Steven Smith, the Australia captain, believes players on this tour are likely to face competition from those playing the domestic one-day tournament back home. This is in sharp contrast to his views ahead of the second ODI in Kolkata, where he said the current squad represented the country's best one-day talent.
Having lost the series 4-1 and serious defects emerging, Smith is looking towards the JLT one-day cup for new talent. Although it is an old hand, Shaun Marsh who has scored a century and a fifty in his two innings so far and is currently leading the run-charts.
"Some guys are back playing the domestic one-day domestic competition at the moment and yeah, there're some guys there that can put some pressure on the guys that are here," he said after the seven-wicket defeat in Nagpur. "Obviously the results haven't been good enough and we want our guys to perform consistently. We will have a good look at the one day competition back home and hopefully a few guys can jump out of the pack and score big runs and bowl really well as well."
Having won the toss on a re-laid surface, Australia were 100 for 1 in the 20th over. But with the field spreading and the spinners coming on, India were able to regain control. Axar Patel, Kuldeep Yadav and Kedar Jadhav got through 30 overs for 134 runs, taking four wickets. Smith said his team had discussed a plan for the middle overs, one that revolved around hitting gaps and taking singles. But to do so at the VCA stadium, they had to think on their feet a bit.
"We had a chat after our second game about the spinners, particularly hitting the ball down the ground and things like that and hitting the men in the deep and I thought we did that for a couple of games," he said. "But today, I thought Virat [Kohli] set some good fields and stopped us from hitting and I don't think we adapted well enough. Today was probably a day to use softer hands and played a bit squarer and hit the balls into the gaps instead of hitting down the ground."
The old grouse of set batsmen not going on to make big scores made a comeback. "The top four need to stand up and really take control," Smith said. "We did it in a couple of games, or last game in Bangalore in particular, but we're not doing it consistently enough to go hard in the back end of the game and getting the partnerships in the middle."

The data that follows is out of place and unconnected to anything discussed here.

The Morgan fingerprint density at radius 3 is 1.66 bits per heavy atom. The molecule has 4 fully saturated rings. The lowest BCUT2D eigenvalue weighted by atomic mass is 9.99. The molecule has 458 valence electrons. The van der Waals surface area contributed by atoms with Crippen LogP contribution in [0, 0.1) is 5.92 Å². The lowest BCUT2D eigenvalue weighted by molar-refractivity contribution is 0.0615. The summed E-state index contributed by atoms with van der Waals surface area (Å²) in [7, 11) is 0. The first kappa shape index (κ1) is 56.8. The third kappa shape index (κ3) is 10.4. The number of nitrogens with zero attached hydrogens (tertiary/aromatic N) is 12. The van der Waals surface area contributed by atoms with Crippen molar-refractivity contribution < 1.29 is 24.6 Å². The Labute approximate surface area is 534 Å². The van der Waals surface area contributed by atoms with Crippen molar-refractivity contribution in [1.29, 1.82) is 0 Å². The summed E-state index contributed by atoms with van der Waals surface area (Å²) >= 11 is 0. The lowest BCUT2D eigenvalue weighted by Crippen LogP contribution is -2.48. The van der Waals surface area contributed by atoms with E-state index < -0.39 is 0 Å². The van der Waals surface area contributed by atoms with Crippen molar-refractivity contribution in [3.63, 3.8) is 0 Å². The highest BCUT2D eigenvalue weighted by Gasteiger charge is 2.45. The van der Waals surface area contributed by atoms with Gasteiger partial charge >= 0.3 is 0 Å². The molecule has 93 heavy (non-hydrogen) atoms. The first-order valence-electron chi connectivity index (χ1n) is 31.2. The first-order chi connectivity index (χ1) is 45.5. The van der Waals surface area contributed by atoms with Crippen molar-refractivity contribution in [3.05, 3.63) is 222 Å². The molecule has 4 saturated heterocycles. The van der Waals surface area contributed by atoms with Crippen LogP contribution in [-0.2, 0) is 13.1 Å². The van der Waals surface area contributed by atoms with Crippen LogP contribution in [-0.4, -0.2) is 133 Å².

Only Australia had the comfort of both their openers following a century with a fifty this series. Aaron Finch (250) and David Warner (245) feature in the top three run-getters across the five matches but the middle order offered very little support. The only player below No. 3 to make a fifty was Marcus Stoinis, whereas India had Hardik Pandya, MS Dhoni and Kedar Jadhav shoring up their middle order in tough situations.
"We're just not taking our words out in the middle and doing it with action, unfortunately," Smith said when asked about the issues with his team's batting. "We have glimpses of it, we play well in periods and then we get ourselves in trouble, probably from poor decision making under pressure, that's probably what you've got to put it down to most of all. it's something we need to improve on because it's not good enough."
On his own performance -142 runs at 28.62 - Smith said: "To be honest, I wasn't feeling great at the start of the series, I wasn't holding the bat the way I liked to and I was having a few issues there that I was working on. But I think I've slowly found a nice tempo which I'm after. I would have loved to score a lot more runs.
"I've got myself in on a few occasions and not gone on to get the big runs that I previously have been. From that aspect, as the leader of the team, it's been disappointing. But I guess sometimes that's cricket. You have those periods where you're not playing or getting the scores you really like. Something hopefully I can turn it around and hopefully contribute in the T20s."
Alagappan Muthu is a sub-editor at ESPNcricinfo